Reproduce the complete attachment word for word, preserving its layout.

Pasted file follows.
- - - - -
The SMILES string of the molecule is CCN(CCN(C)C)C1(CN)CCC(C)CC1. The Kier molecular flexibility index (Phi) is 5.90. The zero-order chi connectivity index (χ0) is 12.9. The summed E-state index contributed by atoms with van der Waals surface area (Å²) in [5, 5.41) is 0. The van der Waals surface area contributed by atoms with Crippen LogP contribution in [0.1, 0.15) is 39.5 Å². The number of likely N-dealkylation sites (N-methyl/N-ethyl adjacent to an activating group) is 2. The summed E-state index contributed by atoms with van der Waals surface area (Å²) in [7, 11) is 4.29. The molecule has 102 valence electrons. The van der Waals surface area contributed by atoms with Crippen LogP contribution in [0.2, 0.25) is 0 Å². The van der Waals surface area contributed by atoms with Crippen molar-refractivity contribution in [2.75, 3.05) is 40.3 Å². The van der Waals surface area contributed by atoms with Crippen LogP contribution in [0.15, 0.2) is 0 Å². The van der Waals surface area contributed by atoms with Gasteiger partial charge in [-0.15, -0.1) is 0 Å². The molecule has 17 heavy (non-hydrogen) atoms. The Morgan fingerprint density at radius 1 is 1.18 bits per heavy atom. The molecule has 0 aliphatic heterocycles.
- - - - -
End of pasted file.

The SMILES string of the molecule is CCN(CCN(C)C)C1(CN)CCC(C)CC1. The Kier molecular flexibility index (Phi) is 5.90. The zero-order chi connectivity index (χ0) is 12.9. The summed E-state index contributed by atoms with van der Waals surface area (Å²) in [5, 5.41) is 0. The van der Waals surface area contributed by atoms with Crippen LogP contribution in [0.1, 0.15) is 39.5 Å². The number of likely N-dealkylation sites (N-methyl/N-ethyl adjacent to an activating group) is 2. The summed E-state index contributed by atoms with van der Waals surface area (Å²) in [7, 11) is 4.29. The molecule has 102 valence electrons. The van der Waals surface area contributed by atoms with Crippen LogP contribution in [0.2, 0.25) is 0 Å². The van der Waals surface area contributed by atoms with Crippen molar-refractivity contribution in [2.75, 3.05) is 40.3 Å². The van der Waals surface area contributed by atoms with Crippen LogP contribution in [0.15, 0.2) is 0 Å². The van der Waals surface area contributed by atoms with Gasteiger partial charge in [-0.15, -0.1) is 0 Å². The molecule has 17 heavy (non-hydrogen) atoms. The Morgan fingerprint density at radius 1 is 1.18 bits per heavy atom. The molecule has 0 aliphatic heterocycles.